February 2, 1927|
|Died: August 28, 1989
|September 20, 1955, for the Pittsburgh Pirates|
|Last MLB appearance|
|September 23, 1956, for the Pittsburgh Pirates|
|Earned run average||2.89|
Fred Warren Waters (February 2, 1927 – August 28, 1989) was an American professional baseball player, manager, scout and coach. The left-handed pitcher appeared in 25 Major League games for the 1955–1956 Pittsburgh Pirates. Born in Benton, Mississippi, Waters attended the University of Southern Mississippi. He stood 5 feet 11 inches (1.80 m) tall and weighed 185 pounds (84 kg).
Apart from his trials with the Pirates, Waters had a 13-season (1949–58; 1960–62) pitching career in minor league baseball. He was first signed by the Brooklyn Dodgers, then acquired by the Milwaukee Braves in April 1953, spending most of that season with the Lincoln Chiefs of the Class A Western League. Then, on December 26, 1953, he was traded to Pittsburgh along with third baseman Sid Gordon, outfielder Sam Jethroe, pitcher Max Surkont, fellow minor leaguers Curt Raydon and Larry Lasalle, and $100,000 for third baseman Danny O'Connell. This is the only six-for-one trade in Major League history and was surpassed only by the seven-for-one deal that sent Vida Blue from the Oakland Athletics to the San Francisco Giants in 1978.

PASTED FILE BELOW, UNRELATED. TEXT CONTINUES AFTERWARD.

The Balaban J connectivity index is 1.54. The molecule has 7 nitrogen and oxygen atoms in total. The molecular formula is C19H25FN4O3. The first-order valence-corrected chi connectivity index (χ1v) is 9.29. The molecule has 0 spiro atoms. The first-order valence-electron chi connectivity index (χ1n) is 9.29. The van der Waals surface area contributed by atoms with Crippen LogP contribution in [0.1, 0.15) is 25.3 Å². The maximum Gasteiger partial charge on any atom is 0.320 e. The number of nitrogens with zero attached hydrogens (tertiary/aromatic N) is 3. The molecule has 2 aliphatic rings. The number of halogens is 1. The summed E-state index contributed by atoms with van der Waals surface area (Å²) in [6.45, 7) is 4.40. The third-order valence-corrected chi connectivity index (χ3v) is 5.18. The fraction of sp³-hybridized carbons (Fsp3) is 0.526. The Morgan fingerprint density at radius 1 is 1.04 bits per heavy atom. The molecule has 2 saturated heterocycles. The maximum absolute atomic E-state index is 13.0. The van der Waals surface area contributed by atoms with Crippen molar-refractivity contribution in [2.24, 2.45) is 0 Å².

Waters appeared in two games in relief for the Pirates at the end of the 1955 season, then worked in 23 games for the Pirates over the last three months of 1956 after his recall from the Open-Classification Hollywood Stars of the Pacific Coast League. Both of his MLB victories came in starting roles. His first big-league triumph came on July 26, when he went seven shutout innings against the Chicago Cubs, allowing only four singles and three bases on balls. Howie Pollet relieved Waters in the eighth inning with two runners on base, and preserved the 4–0 shutout win.
Waters appeared in only seven minor league games in 1958 and sat out the 1959 season completely. He became a high school baseball coach in Pensacola, Florida. But in 1960, at age 33, he returned to baseball as a pitcher-coach for the Class D Pensacola Angels of the Alabama–Florida League. In three seasons with Pensacola's professional franchise, he appeared in 73 games, largely as a starting pitcher, and compiled a 41–13 record and a sparkling 2.04 earned run average.
In 1964, Waters became a manager and coach in the farm system of the Minnesota Twins, while continuing his high school coaching duties in Pensacola. During Waters' 22 seasons as a manager, all of them in short-season leagues (Rookie and Short Season-A levels), his teams went 681–664 (.505).
Waters retired from managing after the 1986 season, and died in Pensacola three years later at the age of 62.